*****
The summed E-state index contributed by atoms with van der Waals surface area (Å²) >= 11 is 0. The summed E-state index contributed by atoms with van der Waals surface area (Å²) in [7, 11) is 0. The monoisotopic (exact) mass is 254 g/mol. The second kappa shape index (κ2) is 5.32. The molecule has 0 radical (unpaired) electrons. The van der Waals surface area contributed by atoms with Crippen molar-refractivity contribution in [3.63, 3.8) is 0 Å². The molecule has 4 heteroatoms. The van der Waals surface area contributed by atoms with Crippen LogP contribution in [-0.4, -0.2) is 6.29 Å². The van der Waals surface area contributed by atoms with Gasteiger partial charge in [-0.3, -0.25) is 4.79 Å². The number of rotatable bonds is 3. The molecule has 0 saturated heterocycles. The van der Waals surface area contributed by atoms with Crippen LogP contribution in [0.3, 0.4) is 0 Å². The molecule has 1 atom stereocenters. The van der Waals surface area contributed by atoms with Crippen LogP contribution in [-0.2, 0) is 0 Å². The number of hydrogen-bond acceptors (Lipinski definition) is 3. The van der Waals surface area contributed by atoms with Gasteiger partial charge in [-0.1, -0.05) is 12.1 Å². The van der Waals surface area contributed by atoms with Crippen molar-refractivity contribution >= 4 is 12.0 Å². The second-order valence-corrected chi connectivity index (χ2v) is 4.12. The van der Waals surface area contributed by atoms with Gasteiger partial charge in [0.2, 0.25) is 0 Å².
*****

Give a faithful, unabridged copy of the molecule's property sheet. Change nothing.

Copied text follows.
The summed E-state index contributed by atoms with van der Waals surface area (Å²) >= 11 is 0. The summed E-state index contributed by atoms with van der Waals surface area (Å²) in [7, 11) is 0. The monoisotopic (exact) mass is 254 g/mol. The second kappa shape index (κ2) is 5.32. The molecule has 0 radical (unpaired) electrons. The van der Waals surface area contributed by atoms with Crippen molar-refractivity contribution in [3.63, 3.8) is 0 Å². The molecule has 4 heteroatoms. The van der Waals surface area contributed by atoms with Crippen LogP contribution in [-0.4, -0.2) is 6.29 Å². The van der Waals surface area contributed by atoms with Gasteiger partial charge in [-0.3, -0.25) is 4.79 Å². The number of rotatable bonds is 3. The molecule has 0 saturated heterocycles. The van der Waals surface area contributed by atoms with Crippen LogP contribution in [0.3, 0.4) is 0 Å². The molecule has 1 atom stereocenters. The van der Waals surface area contributed by atoms with Crippen LogP contribution in [-0.2, 0) is 0 Å². The number of hydrogen-bond acceptors (Lipinski definition) is 3. The van der Waals surface area contributed by atoms with Gasteiger partial charge in [-0.1, -0.05) is 12.1 Å². The van der Waals surface area contributed by atoms with Crippen molar-refractivity contribution >= 4 is 12.0 Å². The second-order valence-corrected chi connectivity index (χ2v) is 4.12. The van der Waals surface area contributed by atoms with Gasteiger partial charge in [0.2, 0.25) is 0 Å².